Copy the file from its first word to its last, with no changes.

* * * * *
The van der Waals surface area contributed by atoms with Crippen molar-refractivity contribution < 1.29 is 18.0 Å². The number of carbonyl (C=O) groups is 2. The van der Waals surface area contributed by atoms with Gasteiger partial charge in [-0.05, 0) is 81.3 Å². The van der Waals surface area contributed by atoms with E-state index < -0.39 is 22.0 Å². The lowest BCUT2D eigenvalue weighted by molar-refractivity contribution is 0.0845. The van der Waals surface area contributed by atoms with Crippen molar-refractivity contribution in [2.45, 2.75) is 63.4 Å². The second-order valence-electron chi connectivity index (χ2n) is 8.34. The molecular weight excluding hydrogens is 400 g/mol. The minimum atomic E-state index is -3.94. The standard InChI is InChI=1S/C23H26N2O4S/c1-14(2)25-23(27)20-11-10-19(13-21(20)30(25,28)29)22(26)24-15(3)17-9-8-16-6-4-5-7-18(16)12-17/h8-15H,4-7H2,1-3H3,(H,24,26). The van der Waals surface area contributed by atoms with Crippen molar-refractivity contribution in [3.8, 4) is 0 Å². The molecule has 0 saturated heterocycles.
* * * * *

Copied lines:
The van der Waals surface area contributed by atoms with Crippen molar-refractivity contribution < 1.29 is 18.0 Å². The number of carbonyl (C=O) groups is 2. The van der Waals surface area contributed by atoms with Gasteiger partial charge in [-0.05, 0) is 81.3 Å². The van der Waals surface area contributed by atoms with E-state index < -0.39 is 22.0 Å². The lowest BCUT2D eigenvalue weighted by molar-refractivity contribution is 0.0845. The van der Waals surface area contributed by atoms with Crippen molar-refractivity contribution in [2.45, 2.75) is 63.4 Å². The second-order valence-electron chi connectivity index (χ2n) is 8.34. The molecular weight excluding hydrogens is 400 g/mol. The minimum atomic E-state index is -3.94. The standard InChI is InChI=1S/C23H26N2O4S/c1-14(2)25-23(27)20-11-10-19(13-21(20)30(25,28)29)22(26)24-15(3)17-9-8-16-6-4-5-7-18(16)12-17/h8-15H,4-7H2,1-3H3,(H,24,26). The van der Waals surface area contributed by atoms with Crippen molar-refractivity contribution in [3.8, 4) is 0 Å². The molecule has 0 saturated heterocycles.